3 min

Rainbow Health Ontario conference explores sex ed, fat phobia

Planned Parenthood participants lament dated sex-ed curriculum that makes no mention of 'gay' or 'transgender' people

May Friedman, assistant professor of social work at Ryerson University, spoke to conference participants about fat phobia. Credit: Elah Feder

The biennial Rainbow Health Ontario (RHO) conference on LGBT health and wellness wrapped up Feb 7 in Toronto, concluding three days of presentations and workshops with topics ranging from fat phobia and sex education to barebacking and making sports more LGBT-inclusive.

Planned Parenthood Toronto’s David Udayasekaran and Carly Boyce shared the pilot run results of Queering Sex Ed, a program engaging LGBT youth in creating more inclusive sex-ed resources.

“As of this year, the sex-ed curriculum in Ontario is 20 years old, so it has no mention of anything that has to do with the internet or to do with texting, or actually — and this is what I find most disturbing — consent,” said Udayasekaran. In the revised edition online, the words “gay” and “transgendered” appear only in the glossary.

While no time line has been announced for developing an updated physical health and education curriculum or reviving the shelved LGBT-inclusive curriculum of 2010, Boyce is hopeful that these more inclusive resources will circulate through other channels, noting that youth are most likely to seek out information from their peers and the internet anyway.

Therapists LeeAndra Miller and and Jordan Elsey shared their work as co-facilitators of the Trans Partner Network in Toronto, a Sherbourne Health Centre program that offers support to the partners of trans, gender-variant and genderqueer people.

Miller explained that the program was launched largely in response to trans youth who felt isolated and anxious they would never find partners.

“‘Will anyone ever love me?’” Miller recalled being asked time and again. “It was heartbreaking that we didn’t have this incredible presence of partners in our community to say, ‘There’s lots of people that are going to love you, of course.’”

The program’s participants, however, are not trans, and new members often express concern that they’re stealing the spotlight from their trans partners or that seeking support will make their partners feel like a burden. In response, Miller and Elsey emphasize that transphobia, not the trans partner, is the problem and that by supporting cisgender partners, they are ultimately helping trans people receive more love and support in their relationships.

Marking a relatively new area of focus for RHO, the organization invited May Friedman, assistant professor of social work at Ryerson University, and Sabrina Friedman, a New York City social worker, to discuss the healthcare implications of fat phobia and untangle some of the more widely held assumptions about body size and health.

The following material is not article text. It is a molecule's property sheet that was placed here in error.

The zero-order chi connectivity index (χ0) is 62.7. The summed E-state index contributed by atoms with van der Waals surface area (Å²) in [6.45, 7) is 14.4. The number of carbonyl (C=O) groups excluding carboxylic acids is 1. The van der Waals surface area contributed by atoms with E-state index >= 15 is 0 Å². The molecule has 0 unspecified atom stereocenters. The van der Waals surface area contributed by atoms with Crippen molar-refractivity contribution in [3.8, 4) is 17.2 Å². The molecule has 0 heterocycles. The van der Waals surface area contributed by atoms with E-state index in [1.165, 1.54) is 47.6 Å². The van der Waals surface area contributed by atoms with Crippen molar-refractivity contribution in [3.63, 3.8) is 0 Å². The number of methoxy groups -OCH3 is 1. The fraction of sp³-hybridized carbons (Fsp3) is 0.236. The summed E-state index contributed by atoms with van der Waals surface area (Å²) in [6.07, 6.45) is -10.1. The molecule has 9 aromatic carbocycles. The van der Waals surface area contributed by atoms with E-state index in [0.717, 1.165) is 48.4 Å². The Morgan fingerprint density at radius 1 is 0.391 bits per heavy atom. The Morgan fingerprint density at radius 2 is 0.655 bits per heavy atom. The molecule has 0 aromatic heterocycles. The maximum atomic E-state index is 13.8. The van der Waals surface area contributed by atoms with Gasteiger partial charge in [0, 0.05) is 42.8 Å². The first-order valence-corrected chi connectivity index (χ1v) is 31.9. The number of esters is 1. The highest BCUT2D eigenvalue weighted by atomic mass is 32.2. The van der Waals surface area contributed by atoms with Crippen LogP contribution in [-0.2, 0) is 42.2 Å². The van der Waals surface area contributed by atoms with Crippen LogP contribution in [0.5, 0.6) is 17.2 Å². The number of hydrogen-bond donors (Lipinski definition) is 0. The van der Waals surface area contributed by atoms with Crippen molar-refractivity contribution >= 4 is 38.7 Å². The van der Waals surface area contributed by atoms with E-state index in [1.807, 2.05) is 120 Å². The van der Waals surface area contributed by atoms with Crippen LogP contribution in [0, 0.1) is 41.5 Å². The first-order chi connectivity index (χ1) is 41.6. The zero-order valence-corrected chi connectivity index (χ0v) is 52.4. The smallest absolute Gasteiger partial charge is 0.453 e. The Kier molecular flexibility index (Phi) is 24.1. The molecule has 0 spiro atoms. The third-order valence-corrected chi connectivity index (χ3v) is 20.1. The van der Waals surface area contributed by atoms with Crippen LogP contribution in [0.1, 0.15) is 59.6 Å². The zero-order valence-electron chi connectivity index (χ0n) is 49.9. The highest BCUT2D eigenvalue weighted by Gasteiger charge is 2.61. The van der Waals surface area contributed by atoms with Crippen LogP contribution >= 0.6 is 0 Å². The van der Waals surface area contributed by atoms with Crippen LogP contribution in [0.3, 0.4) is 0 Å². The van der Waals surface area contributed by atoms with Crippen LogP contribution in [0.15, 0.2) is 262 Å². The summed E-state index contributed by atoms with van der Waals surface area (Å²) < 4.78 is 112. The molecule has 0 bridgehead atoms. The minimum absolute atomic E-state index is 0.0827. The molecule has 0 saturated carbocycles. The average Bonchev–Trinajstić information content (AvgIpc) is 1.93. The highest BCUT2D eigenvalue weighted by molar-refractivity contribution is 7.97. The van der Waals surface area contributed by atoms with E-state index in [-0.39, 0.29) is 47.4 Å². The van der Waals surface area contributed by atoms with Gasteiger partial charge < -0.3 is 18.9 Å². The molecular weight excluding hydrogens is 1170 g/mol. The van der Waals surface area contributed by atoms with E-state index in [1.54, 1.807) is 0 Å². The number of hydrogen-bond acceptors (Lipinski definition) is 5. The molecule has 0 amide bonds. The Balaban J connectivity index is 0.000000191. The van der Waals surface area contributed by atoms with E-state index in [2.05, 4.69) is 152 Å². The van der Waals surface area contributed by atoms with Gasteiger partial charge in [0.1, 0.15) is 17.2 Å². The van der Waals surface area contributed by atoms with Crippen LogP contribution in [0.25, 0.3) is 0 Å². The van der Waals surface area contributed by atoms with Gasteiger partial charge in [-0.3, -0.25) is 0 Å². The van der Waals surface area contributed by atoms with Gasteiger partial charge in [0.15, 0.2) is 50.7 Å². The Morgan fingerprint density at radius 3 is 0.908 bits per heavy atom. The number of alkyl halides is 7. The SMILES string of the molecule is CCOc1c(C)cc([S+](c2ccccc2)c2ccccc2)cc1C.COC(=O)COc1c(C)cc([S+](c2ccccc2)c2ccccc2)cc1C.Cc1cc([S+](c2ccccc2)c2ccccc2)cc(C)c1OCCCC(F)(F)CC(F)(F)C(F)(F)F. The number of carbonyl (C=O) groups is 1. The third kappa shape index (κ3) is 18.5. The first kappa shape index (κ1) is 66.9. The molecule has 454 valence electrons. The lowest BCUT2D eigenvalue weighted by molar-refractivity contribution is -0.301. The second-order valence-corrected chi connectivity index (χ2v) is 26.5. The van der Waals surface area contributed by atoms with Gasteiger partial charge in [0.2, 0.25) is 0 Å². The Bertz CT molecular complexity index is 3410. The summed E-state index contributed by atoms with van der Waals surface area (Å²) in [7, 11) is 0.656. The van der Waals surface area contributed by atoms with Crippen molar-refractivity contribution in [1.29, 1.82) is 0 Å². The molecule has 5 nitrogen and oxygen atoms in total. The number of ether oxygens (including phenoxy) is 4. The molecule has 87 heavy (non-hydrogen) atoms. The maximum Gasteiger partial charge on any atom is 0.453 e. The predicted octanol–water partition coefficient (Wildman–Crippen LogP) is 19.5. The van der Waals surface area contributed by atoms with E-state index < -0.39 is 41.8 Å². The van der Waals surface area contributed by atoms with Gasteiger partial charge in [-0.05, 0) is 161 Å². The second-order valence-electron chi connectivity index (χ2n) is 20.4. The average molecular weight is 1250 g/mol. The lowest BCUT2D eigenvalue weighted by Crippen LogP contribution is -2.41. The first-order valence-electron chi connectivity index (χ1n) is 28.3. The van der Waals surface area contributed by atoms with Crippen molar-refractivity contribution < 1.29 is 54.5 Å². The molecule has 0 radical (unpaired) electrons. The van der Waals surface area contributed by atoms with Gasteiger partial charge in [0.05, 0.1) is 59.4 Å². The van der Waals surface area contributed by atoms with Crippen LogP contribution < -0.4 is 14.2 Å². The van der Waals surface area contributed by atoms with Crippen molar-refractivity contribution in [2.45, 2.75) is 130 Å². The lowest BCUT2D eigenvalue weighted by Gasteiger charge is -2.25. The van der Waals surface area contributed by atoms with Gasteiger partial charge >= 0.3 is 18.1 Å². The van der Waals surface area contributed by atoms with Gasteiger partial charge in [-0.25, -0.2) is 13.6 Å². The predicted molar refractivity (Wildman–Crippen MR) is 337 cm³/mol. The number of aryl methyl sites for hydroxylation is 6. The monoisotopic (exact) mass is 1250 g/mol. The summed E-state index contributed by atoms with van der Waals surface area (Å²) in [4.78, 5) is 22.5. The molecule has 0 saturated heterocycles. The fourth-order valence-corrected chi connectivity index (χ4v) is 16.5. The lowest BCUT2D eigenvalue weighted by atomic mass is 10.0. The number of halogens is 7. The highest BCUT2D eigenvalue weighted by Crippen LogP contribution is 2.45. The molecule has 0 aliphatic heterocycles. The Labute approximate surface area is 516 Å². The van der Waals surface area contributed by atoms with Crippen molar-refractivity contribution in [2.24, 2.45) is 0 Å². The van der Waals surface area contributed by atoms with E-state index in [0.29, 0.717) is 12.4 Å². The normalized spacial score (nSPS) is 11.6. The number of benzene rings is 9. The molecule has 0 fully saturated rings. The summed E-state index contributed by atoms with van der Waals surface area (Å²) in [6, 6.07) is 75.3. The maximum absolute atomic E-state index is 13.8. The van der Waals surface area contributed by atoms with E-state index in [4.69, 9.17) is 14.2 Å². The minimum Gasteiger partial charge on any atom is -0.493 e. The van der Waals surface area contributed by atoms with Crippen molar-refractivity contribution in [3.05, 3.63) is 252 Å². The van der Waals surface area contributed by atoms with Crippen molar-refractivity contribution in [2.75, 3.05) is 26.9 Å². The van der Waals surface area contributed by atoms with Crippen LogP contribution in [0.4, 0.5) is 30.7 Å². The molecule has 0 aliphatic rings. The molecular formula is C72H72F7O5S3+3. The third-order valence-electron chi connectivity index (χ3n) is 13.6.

“Studies have shown that fat kids experience ostracism from nursery all the way through college,” Sabrina Friedman said. “They develop low self-esteem and are discouraged by educational professionals from pursuing their dreams or their goals . . . Colleges are less likely to admit equally qualified fat applicants.” These youth are at greater risk of depression, disordered eating and suicide, she said.

Challenging the idea that fat bodies are inherently unhealthy, May Friedman suggested that the mental and physical impacts of stigmatization, social isolation and “yo-yo dieting,” compounded by a tendency to avoid healthcare for fear of shaming, could be the true causes of poor health outcomes, rather than fat bodies themselves.

She further pointed to research showing superior health outcomes in fat versus thin people with respect to certain conditions, including greater survival rates with some serious illnesses, including kidney disease. “This is so impossible for people to believe in this era of common sense understanding of ‘fat is unhealthy’ that even when researchers find this, they refer to it as ‘a reverse epidemiological phenomenon,’” she said. “They see it as a paradox when they see that fat equals survival because they’ve been so attuned to the idea that fat equals disease.”

RHO will be releasing a series of fact sheets about the intersection of fat phobia, LGBT identities and health in its next newsletter.

The conference was sponsored by the Canadian Cancer Society, the Office of Francophone Affairs, the Association of Ontario Health Centres, and UFCW locals 175 and 633.